With only marginal improvement made to the economy since the beginning of the recession in 2008, tensions are mounting amongst Americans. The emergence of Occupy Wall Street and calls of solidarity with the 99% has driven Americans into distinctly separate camps, namely the haves and the have-nots. Yet much of the vitriol is aimed at the “have-too-much”, embodied in the 1% of Americans; those who hold 50% of the nation’s wealth, but pay significantly less than those in a middle income bracket.

In an effort to change this, and what many are seeing as the opening volley of the 2012 Election, President Obama has, in recent days, made his case for the Buffett Rule (now blocked by the Senate), named for American investor Warren Buffett, as the solution to the recession and what will return the United States to economic solvency. However, many Americans remain divided on the issue.

Crimson Hexagon analyzed more than 102,000 opinions in social media and found that 23% are in favor of the Buffett Rule, as they feel it’s a step in the right direction:

  • 11% think it makes perfect sense for the ultra wealthy to pay more in taxes given their exponentially larger incomes than most Americans.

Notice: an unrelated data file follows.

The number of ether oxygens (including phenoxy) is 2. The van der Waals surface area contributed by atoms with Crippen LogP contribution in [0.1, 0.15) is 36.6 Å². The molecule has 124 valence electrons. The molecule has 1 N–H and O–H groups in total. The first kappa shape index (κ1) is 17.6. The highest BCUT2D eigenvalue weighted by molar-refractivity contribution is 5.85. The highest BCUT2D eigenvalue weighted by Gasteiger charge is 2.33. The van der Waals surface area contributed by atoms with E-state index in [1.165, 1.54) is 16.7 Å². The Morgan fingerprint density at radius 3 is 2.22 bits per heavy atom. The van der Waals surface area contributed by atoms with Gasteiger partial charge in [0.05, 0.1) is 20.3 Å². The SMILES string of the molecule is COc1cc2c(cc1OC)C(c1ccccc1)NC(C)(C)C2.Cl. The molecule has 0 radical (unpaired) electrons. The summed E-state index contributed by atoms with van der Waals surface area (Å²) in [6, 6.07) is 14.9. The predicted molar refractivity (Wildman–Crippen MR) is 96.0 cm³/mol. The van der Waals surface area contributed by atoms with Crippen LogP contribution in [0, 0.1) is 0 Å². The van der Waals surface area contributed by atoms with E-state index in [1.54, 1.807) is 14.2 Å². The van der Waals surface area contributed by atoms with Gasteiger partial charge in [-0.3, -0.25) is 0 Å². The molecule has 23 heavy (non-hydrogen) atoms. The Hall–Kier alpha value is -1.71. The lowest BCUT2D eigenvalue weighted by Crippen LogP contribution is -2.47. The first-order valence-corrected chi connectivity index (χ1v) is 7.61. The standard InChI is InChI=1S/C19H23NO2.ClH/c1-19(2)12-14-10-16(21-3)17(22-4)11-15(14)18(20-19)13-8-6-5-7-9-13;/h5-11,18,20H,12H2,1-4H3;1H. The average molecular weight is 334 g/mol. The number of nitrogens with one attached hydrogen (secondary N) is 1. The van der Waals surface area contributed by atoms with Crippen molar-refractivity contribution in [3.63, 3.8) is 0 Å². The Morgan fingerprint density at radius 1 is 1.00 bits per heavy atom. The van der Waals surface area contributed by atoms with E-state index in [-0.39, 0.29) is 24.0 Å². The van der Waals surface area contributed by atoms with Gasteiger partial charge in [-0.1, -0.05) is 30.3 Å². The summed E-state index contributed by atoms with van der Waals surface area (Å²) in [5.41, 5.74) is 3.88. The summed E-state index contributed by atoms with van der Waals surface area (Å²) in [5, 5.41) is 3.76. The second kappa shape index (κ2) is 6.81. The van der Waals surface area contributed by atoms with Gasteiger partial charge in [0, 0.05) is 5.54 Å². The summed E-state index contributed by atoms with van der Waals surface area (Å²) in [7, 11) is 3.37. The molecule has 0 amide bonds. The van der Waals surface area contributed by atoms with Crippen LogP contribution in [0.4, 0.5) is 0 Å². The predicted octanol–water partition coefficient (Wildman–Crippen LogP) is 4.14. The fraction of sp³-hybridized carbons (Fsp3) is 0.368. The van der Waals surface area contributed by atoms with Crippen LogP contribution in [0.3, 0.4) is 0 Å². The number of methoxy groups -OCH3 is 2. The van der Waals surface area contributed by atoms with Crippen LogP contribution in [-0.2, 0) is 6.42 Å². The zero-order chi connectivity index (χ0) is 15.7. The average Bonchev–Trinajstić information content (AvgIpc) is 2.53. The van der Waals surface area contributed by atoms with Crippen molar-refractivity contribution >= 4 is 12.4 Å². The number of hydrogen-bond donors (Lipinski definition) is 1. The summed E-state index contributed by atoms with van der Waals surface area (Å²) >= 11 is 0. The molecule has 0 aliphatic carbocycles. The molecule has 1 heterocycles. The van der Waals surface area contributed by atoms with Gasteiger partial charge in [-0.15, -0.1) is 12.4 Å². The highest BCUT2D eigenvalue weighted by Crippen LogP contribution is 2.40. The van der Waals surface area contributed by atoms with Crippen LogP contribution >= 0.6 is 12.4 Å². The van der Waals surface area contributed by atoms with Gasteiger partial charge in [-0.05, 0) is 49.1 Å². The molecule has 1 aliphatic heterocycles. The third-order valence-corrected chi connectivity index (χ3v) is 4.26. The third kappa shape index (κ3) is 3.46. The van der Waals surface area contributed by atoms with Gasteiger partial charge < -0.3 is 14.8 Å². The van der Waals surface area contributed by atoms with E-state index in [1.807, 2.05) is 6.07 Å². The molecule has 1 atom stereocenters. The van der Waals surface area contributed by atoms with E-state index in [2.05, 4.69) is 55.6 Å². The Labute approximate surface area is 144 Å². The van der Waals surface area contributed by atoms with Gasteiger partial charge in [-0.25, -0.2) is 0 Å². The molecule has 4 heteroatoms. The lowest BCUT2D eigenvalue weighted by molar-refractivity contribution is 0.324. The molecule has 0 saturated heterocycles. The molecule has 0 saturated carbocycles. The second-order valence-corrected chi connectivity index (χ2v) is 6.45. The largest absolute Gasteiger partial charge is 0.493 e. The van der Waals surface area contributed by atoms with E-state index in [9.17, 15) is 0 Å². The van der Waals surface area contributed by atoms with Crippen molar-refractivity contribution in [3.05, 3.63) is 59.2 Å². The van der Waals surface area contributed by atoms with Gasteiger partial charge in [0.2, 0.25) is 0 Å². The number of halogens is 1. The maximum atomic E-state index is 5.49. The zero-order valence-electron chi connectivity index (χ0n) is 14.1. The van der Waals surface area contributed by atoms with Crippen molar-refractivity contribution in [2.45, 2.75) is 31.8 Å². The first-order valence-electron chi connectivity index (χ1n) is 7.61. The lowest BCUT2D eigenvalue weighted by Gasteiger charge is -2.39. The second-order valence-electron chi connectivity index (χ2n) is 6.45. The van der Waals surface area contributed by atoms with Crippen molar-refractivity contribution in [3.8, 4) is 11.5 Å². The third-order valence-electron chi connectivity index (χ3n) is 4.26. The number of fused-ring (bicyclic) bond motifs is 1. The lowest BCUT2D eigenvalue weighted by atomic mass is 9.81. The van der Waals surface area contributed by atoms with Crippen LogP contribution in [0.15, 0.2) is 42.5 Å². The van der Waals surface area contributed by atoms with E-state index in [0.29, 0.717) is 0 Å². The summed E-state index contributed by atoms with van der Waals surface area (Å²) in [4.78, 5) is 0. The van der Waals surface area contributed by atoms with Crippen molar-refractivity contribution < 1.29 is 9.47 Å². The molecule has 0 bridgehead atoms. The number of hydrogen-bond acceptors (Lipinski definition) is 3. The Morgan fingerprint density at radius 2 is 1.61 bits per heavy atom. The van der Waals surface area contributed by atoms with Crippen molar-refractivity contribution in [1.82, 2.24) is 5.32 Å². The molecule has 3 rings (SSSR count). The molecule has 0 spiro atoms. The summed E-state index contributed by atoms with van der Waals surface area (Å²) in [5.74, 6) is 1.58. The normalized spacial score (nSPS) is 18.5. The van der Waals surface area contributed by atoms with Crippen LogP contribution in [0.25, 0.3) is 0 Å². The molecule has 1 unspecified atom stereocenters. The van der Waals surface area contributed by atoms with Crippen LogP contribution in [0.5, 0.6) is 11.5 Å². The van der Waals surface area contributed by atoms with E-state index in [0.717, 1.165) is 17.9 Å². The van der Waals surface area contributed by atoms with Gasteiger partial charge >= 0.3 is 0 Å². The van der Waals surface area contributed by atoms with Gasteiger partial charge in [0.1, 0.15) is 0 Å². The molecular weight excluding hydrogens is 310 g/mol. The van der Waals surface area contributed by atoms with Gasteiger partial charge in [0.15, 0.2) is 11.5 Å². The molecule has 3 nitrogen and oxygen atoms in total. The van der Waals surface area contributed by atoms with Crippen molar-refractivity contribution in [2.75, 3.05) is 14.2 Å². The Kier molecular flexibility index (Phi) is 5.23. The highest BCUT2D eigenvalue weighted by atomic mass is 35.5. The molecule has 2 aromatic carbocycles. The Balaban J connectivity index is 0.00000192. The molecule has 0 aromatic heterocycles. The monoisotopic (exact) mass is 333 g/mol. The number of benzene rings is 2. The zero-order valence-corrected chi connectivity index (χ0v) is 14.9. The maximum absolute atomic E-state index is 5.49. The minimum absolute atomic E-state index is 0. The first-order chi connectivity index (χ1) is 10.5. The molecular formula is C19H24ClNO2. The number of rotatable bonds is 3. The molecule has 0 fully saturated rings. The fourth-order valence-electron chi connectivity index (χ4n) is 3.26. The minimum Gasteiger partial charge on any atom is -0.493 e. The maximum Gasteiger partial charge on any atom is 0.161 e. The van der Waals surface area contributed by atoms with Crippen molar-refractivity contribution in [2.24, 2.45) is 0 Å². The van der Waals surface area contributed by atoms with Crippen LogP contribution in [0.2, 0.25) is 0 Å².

• 7% feel that, as a GOP ploy, they’re greedy and want nothing more to beat Obama in the upcoming election, and neglecting how much it could help the country.
  • 5% acknowledge it as a general positive, in that they agree with the President’s positioning and stance on the issue.

Although 29% of the 36% of neutral conversation is simply sharing the news surrounding the Buffett Rule, 7% are curious of other’s opinions on the topic.

Yet, an overwhelming majority of the conversation considers the Buffett Rule as doing more harm than good, as well as being skeptical of its benefits, resulting in a resounding 42% balking at the notion of the rule:

  • 17% don’t view the Buffett Rule as a viable solution to the economic turmoil and only stands to create more economic distress.
  • 15% are generally opposed to the introduction of such a rule.
  • And 10% see the Buffett Rule as an extension of class warfare, pitting Americans against one another, and ultimately serving as a distraction to more important issues.

How do you feel about the Buffet rule? Tweet at @crimsonhexagon and let us know what you think.

Sean Finn and Aliyah Bilal-Gore also contributed to this post.